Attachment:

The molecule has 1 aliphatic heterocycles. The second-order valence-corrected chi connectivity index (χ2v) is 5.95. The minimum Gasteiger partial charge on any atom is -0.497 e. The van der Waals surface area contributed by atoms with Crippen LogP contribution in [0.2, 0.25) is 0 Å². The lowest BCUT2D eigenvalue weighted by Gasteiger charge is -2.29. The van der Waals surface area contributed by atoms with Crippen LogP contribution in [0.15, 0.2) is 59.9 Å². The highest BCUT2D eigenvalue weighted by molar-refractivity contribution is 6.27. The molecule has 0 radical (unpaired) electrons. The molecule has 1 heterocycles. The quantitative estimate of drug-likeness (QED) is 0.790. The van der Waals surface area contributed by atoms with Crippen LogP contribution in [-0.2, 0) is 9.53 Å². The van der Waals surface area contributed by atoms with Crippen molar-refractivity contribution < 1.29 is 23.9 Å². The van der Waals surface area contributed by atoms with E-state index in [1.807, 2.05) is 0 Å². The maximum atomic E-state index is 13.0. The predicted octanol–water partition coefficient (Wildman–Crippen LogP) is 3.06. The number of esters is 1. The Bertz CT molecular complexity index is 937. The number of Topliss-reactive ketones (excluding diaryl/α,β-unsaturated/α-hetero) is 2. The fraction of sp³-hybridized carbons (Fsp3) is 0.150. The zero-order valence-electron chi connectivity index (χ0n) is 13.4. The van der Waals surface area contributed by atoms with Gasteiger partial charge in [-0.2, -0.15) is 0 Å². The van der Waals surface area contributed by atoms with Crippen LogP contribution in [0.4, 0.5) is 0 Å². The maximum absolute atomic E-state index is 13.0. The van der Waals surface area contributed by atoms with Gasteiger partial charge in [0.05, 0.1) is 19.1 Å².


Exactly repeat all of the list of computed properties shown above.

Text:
The molecule has 1 aliphatic heterocycles. The second-order valence-corrected chi connectivity index (χ2v) is 5.95. The minimum Gasteiger partial charge on any atom is -0.497 e. The van der Waals surface area contributed by atoms with Crippen LogP contribution in [0.2, 0.25) is 0 Å². The lowest BCUT2D eigenvalue weighted by Gasteiger charge is -2.29. The van der Waals surface area contributed by atoms with Crippen LogP contribution in [0.15, 0.2) is 59.9 Å². The highest BCUT2D eigenvalue weighted by molar-refractivity contribution is 6.27. The molecule has 0 radical (unpaired) electrons. The molecule has 1 heterocycles. The quantitative estimate of drug-likeness (QED) is 0.790. The van der Waals surface area contributed by atoms with Crippen LogP contribution in [-0.2, 0) is 9.53 Å². The van der Waals surface area contributed by atoms with Crippen molar-refractivity contribution < 1.29 is 23.9 Å². The van der Waals surface area contributed by atoms with E-state index in [1.807, 2.05) is 0 Å². The maximum atomic E-state index is 13.0. The predicted octanol–water partition coefficient (Wildman–Crippen LogP) is 3.06. The number of esters is 1. The Bertz CT molecular complexity index is 937. The number of Topliss-reactive ketones (excluding diaryl/α,β-unsaturated/α-hetero) is 2. The fraction of sp³-hybridized carbons (Fsp3) is 0.150. The zero-order valence-electron chi connectivity index (χ0n) is 13.4. The van der Waals surface area contributed by atoms with Gasteiger partial charge in [-0.2, -0.15) is 0 Å². The van der Waals surface area contributed by atoms with Crippen LogP contribution in [0.4, 0.5) is 0 Å². The maximum absolute atomic E-state index is 13.0. The van der Waals surface area contributed by atoms with Gasteiger partial charge in [0.05, 0.1) is 19.1 Å².